This gamble by Columbus GM Jarmo Kekalainen may very well blow up in his face and they currently have very little assets to build off of if (or when) all of the players they traded for sign somewhere else in free agency. They have a whopping two picks in this year’s draft, their third and seventh and are guaranteed to not have their second and third-round picks next year. If this worst-case scenario plays out for the Columbus Blue Jackets, heads might be rolling in the Blue Jackets front office.
Everyone knew the Senators would be selling the farm at the deadline and the return wasn’t awful. They got a defensive prospect with a very high ceiling in Erik Brannstrom from the Golden Knights, a first-round pick in the upcoming draft that may be a lottery pick from the Columbus Blue Jackets, the talented, if sometimes problematic, forward Anthony Duclair and a handful of other draft picks including three second-round picks over the next two years and a conditional first-round pick in next year’s draft if Matt Duchene re-signs in Columbus.
Considering that Duchene, Stone and Dzingel most likely weren’t going to re-sign in Ottawa, the return they got for these players is certainly better than watching them walk away for free. That being said, the fact that they were in this position to begin with still makes them losers at the deadline.
Somehow, the Senators trade to acquire Matt Duchene now looks even worse. The Colorado Avalanche have the Senators first-round pick in this year’s draft that has a good chance of being first overall as the Senators are securely last place in the league and no Matt Duchene to show for it. In just two seasons, the Senators have gone from losing game seven of the Eastern Conference finals to stuck in the middle of what looks to be a long rebuild with not a lot of upside in sight for the near future.
One of the slowest blue lines in the NHL somehow managed to get slower.
After signing Jack Johnson in the offseason, the Penguins traded forward Tanner Pearson for defensemen Erik Gudbranson who is notoriously slow.
Over his past three seasons with the Canucks, Gudbranson’s best plus/minus rating was -7 and boasts a -92 rating for his career. He isn’t even a direct upgrade over any of the Penguins current defensemen, but if they had to get him, at least they didn’t give more than Tanner Pearson.
While the trade for Nick Bjugstad and forward Jared McCann is working out for the Penguins so far, trading for and playing Gudbranson is completely unnecessary for the Penguins.
The Flyers traded for yet another goalie and got a rather disappointing return for pending free agent Wayne Simmonds.
Acquiring Cam Talbot isn’t a completely pointless trade though as he has been a mentor and summer training partner for the Edmonton native Carter Hart who is undoubtedly the Flyers goalie of the future.
As for Simmonds, it’s crazy to think that a fourth-round pick and Ryan Hartman was the best package available to get him. Even though he’ll be a free agent this summer, Simmonds was one of the most talked about trade pieces on the market this year.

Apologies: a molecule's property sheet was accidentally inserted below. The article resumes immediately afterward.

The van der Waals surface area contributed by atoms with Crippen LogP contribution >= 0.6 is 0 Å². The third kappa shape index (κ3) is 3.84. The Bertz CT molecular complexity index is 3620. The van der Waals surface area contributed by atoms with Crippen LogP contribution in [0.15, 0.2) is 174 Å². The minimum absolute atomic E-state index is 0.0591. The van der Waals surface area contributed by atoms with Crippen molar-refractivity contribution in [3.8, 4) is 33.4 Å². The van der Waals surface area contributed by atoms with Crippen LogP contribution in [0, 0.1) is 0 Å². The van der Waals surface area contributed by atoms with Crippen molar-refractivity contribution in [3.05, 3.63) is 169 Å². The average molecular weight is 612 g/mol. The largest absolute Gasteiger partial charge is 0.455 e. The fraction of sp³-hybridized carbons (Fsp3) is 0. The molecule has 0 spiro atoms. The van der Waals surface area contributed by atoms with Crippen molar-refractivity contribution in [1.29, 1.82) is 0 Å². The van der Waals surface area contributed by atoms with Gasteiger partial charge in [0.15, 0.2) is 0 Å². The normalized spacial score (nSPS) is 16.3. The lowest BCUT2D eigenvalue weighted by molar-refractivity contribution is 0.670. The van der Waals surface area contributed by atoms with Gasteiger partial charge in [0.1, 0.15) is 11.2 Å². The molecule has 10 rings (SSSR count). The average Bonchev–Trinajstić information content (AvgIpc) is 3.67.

Zuccarello got a second and third-round pick, Hayes got a prospect and a first-round pick, Johansson got a second and a fourth-round pick, Dzingel got two second-round picks and Anthony Duclair, so why did Simmonds only earn a fourth-round pick and Ryan Hartman, who has just two assists with the Flyers since the trade? In addition, Hartman will be a restricted free agent this summer and therefore, will need a new contract.
While the Flyers weren’t going to be a playoff team before these trades, they haven’t been put in a better position for next year by them either.
Somewhere in between:
Tampa Bay Lightning:
The Lightning didn’t do anything because they didn’t need to.
This is a huge vote of confidence for the team from their general manager, but it’s hard to imagine that the Lighting couldn’t have put together a better package for Simmonds than Nashville did. For example, a third and rotating forward Adam Erne would have been a player and pick upgrade over Nashville’s package.
When asked about the Lightning’s silence at the deadline, Tampa Bay Lightning GM Julien BriseBois said that he didn’t see a move that would make the Tampa Bay Lightning better than they already are. That speaks to the depth and dominance of the Lightning this season and the faith that the front office has in the players they have.
There’s no doubt that the Lightning have been the best team in the league so far, but they’ve fallen flat in the playoffs in recent years. By no means would a rental have guaranteed playoff success, but it could have increased the odds for a team that’s already the favourite.
The Wild made the first steps in their rebuild this offseason by trading Mikael Granlund and Charlie Coyle for Ryan Donato and Kevin Fiala.
With these trades, they cleared cap space and got a bit younger as well, but neither of these moves were substantial enough to fix the Wild’s salary cap or age issues. Donato and Fiala will both be free agents this summer and will need new contracts as well.
Season in and season out, the Wild are a very okay team that can’t seem to find playoff success past the first round or so. They’re currently in a state of limbo that’s keeping them from committing to a rebuild or trying to contend. These two trades push them in the direction of a rebuild, or at least a retool, but they don’t have enough cap space to rebuild effectively as they stand.
The Stars made a great move in acquiring a talented forward in Mats Zuccarello from the New York Rangers and he immediately contributed by notching a goal and an assist in his first game with the Stats.
The problem is his arm which was broken while blocking a shot later in that game and he’s expected to miss at least two more weeks while he heals. The Stars are currently in the thick of the Western wild-card battle with four teams standing tall within three points of one another.
If there’s one thing the Stars really need, it’s scoring help. While their top line is strong, it’s just about everything found below that needs work. Zuccarello fits this need perfectly but will be an unrestricted free agent this offseason. If the Stars miss the playoffs and Zuccarello leaves in free agency, the Stars will have essentially lost a second and third-round draft pick for nothing.